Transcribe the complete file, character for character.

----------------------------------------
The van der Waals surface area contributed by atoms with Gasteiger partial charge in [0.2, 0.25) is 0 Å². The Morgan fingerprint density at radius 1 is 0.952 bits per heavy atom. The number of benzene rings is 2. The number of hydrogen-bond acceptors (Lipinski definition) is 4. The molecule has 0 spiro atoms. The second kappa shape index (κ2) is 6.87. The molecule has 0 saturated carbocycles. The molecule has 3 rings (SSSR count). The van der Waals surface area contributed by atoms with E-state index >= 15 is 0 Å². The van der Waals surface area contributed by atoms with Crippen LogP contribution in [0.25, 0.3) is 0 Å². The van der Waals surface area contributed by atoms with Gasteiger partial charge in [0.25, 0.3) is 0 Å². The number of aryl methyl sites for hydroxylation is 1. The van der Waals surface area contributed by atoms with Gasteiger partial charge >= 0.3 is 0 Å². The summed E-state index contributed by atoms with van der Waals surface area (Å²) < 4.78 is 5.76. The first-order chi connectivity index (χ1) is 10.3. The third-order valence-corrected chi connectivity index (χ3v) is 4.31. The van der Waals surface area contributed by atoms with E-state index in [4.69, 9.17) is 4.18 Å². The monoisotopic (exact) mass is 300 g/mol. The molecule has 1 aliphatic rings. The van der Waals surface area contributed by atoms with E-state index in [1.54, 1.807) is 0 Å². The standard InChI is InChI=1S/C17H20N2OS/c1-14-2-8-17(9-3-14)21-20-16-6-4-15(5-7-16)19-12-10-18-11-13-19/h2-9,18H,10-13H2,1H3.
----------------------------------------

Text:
The van der Waals surface area contributed by atoms with Gasteiger partial charge in [0.2, 0.25) is 0 Å². The Morgan fingerprint density at radius 1 is 0.952 bits per heavy atom. The number of benzene rings is 2. The number of hydrogen-bond acceptors (Lipinski definition) is 4. The molecule has 0 spiro atoms. The second kappa shape index (κ2) is 6.87. The molecule has 0 saturated carbocycles. The molecule has 3 rings (SSSR count). The van der Waals surface area contributed by atoms with E-state index >= 15 is 0 Å². The van der Waals surface area contributed by atoms with Crippen LogP contribution in [0.25, 0.3) is 0 Å². The van der Waals surface area contributed by atoms with Gasteiger partial charge in [0.25, 0.3) is 0 Å². The number of aryl methyl sites for hydroxylation is 1. The van der Waals surface area contributed by atoms with Gasteiger partial charge >= 0.3 is 0 Å². The summed E-state index contributed by atoms with van der Waals surface area (Å²) < 4.78 is 5.76. The first-order chi connectivity index (χ1) is 10.3. The third-order valence-corrected chi connectivity index (χ3v) is 4.31. The van der Waals surface area contributed by atoms with E-state index in [4.69, 9.17) is 4.18 Å². The monoisotopic (exact) mass is 300 g/mol. The molecule has 1 aliphatic rings. The van der Waals surface area contributed by atoms with E-state index in [1.54, 1.807) is 0 Å². The standard InChI is InChI=1S/C17H20N2OS/c1-14-2-8-17(9-3-14)21-20-16-6-4-15(5-7-16)19-12-10-18-11-13-19/h2-9,18H,10-13H2,1H3.